in which the ARRC aims to inform on key news relating to alternative reference rates transition both in the US and the global markets. The newsletter contains sections on the most recent development within the ARRC, US, international and market developments,
as well as the market liquidity of the SOFR.
UK Finance has published a guide for its members which is intended for business customers
who hold LIBOR-linked financial products, including loans, to help them understand more about the discontinuation and what they should expect to hear from their bank or lender in the coming months.
The Financial Conduct Authority (FCA) has published key questions and answers for firms on conduct risk arising from the LIBOR transition. The Q&As outline in detail the FCA’s core expectations of firms during the transition away from LIBOR.
They set out what firms should do in relation to issues including: governance and accountability; treating customers fairly when replacing LIBOR; offering new products with RFRs or alternative rates; communicating with customers about LIBOR and alternative
rates/products; and acting in the best interests of clients when making investment decisions in relation to LIBOR and RFR-linked products.
The FCA has published a speech by its director of markets and wholesale policy, Edwin Schooling Latter,
outlining the next steps in the transition from LIBOR. Schooling Latter said the aim was to end the use of LIBOR in new sterling loans from Q3 2020, and make it standard to quote based on Sterling Overnight Index Average (SONIA) in sterling swap markets.
The Council of the European Union has published an annex to interest rate benchmark reform covering
amendments to IFRS 9, IAS 39 and IFRS 7. The amendments aim to address the consequences of the reform in financial reporting by alleviating the hedge accounting requirements.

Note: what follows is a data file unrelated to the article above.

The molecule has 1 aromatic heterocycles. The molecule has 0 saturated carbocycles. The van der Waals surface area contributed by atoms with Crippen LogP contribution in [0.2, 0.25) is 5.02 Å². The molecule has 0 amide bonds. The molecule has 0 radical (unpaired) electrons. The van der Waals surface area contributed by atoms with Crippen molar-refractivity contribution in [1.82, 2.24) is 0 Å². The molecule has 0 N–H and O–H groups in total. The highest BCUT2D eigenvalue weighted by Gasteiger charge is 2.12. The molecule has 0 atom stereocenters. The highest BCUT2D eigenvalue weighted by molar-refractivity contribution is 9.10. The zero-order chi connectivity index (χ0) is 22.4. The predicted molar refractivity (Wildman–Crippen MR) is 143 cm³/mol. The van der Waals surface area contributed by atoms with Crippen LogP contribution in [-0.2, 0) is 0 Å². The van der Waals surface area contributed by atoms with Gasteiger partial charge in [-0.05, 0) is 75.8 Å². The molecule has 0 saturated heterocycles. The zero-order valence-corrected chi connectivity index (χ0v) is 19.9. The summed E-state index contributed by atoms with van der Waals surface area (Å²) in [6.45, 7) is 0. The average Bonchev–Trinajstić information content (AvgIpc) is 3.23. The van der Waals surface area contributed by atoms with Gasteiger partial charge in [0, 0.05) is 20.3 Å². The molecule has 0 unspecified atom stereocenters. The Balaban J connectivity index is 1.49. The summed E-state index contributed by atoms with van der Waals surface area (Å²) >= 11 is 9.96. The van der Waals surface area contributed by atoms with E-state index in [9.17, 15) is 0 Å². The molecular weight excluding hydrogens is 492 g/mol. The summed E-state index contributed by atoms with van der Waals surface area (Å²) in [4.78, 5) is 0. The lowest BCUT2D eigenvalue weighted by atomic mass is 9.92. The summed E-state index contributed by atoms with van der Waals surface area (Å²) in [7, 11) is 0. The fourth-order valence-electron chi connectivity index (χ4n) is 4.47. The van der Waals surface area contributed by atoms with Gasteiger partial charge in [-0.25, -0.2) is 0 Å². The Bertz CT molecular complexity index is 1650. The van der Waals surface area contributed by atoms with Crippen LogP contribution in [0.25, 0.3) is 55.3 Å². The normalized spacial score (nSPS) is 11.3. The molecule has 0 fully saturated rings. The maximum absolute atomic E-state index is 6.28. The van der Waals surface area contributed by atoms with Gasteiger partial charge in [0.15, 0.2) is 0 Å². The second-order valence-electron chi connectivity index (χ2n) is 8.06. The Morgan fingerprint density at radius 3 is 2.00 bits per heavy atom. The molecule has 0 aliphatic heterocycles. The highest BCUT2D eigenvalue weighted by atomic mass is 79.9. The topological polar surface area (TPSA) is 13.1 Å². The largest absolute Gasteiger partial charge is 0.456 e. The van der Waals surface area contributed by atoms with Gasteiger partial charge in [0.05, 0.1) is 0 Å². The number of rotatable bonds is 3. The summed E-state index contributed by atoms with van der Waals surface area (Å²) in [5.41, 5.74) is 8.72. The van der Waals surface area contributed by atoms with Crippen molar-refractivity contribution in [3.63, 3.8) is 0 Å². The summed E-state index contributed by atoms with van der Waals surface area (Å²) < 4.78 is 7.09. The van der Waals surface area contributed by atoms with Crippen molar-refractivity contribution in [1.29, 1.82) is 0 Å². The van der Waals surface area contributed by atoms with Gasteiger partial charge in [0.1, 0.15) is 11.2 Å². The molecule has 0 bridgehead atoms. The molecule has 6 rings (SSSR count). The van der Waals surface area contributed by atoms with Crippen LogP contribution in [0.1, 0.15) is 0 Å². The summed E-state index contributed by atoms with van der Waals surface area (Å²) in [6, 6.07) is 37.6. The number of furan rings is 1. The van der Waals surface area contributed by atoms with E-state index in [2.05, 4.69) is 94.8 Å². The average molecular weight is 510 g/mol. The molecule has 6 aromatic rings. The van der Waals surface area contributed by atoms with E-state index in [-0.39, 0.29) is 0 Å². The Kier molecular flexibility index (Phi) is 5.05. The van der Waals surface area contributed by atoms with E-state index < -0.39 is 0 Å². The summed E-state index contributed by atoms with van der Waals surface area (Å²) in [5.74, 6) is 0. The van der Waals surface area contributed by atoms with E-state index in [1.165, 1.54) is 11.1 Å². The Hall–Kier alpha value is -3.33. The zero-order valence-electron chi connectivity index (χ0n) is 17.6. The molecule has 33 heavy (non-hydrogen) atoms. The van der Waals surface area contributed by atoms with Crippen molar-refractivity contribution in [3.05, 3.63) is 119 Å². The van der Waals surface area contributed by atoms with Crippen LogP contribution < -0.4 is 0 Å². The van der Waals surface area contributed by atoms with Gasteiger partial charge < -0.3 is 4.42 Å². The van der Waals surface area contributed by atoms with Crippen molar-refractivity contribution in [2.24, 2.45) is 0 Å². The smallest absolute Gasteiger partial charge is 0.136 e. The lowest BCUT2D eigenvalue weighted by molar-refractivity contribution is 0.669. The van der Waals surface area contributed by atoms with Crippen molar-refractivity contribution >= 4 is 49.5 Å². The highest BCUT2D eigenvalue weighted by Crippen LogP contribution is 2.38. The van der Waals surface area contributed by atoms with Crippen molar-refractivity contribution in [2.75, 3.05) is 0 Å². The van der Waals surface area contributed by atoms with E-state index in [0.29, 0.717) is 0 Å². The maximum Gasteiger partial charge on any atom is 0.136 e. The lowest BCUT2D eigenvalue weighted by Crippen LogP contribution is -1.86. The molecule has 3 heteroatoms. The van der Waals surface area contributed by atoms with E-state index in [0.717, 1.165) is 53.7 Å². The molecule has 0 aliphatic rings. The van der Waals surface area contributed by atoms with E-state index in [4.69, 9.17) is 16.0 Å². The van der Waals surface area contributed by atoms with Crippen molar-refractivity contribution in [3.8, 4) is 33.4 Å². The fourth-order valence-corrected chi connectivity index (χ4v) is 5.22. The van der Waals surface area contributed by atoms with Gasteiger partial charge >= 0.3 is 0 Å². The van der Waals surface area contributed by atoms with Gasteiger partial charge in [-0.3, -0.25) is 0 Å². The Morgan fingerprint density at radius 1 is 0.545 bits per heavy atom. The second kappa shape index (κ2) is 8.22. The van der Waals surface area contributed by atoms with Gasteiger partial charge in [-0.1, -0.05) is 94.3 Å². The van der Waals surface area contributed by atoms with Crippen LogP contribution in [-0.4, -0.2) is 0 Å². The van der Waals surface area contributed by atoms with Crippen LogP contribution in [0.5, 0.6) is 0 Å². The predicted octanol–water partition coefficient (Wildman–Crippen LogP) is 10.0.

The Brattle Group has published its report
on behalf of International Swaps and Derivatives Association (ISDA) summarising consultation responses on the final parameters for the spread and term adjustments in derivatives fallbacks for key interbank offered rates (IBORs). The report covers
technical issues on specific methodologies for two preferences—the compound setting in arrears rate to address differences in tenor between IBORs and overnight RFRs and the historical mean/median approach to deal with differences in credit risks.
Following the results of the consultation, ISDA will adjust the 2016 ISDA definitions and publish a protocol enabling participants to include fallbacks within legacy IBOR contracts. Implementation is expected in 2020.
The European Commission and the European Financial Reporting Advisory Group (EFRAG) has published its endorsement of the amendments to the interest rate benchmark reform. The amendments are applicable from 1 January 2020 with earlier application permitted.
The Lexis®PSL Banking & Finance team attended the Secured Transactions Conference on the 6 November 2019 held at University College London at which academics, practitioners and industry representatives came together to discuss the most recent
draft of the Secured Transactions Code. For information on the key points arising from the discussion and on next steps, see News Analysis: Reforming the law of security—what is the state of play?
 EWCA Civ 2047
The Court of Appeal confirmed the lower court’s decision in relation to a vesting order of a leasehold property previously owned by a company which was struck off the register. The company had taken a loan jointly with the beneficial owner of the
company (Mr Leon), which was secured on the leasehold property owned by the company. The company was struck off the register but no application had been made to have it restored to the register within applicable time limits. The property vested in
the Crown as bona vacantia and Mr Leon applied for a vesting order claiming he had an interest in the property. His application was refused and a vesting order was granted in favour of the lender with any surplus realised on enforcement of the security
payable to whichever party may be entitled to it. Mr Leon appealed on the basis that he was entitled to the property as a result of his beneficial interest in the company, and because of the fact that he was co-borrower on a loan secured on the property
and was still required to make payments on the loan. He also argued that he was entitled to the equity of redemption in the secured property which meant he was entitled to a vesting order. These arguments failed. In particular, Mr Leon confused his
standing as borrower with standing as mortgagor (the latter of which he did not have, as he did not have an ownership interest in the property and had not granted security on it). Mr Leon’s appeal against the judgment was dismissed.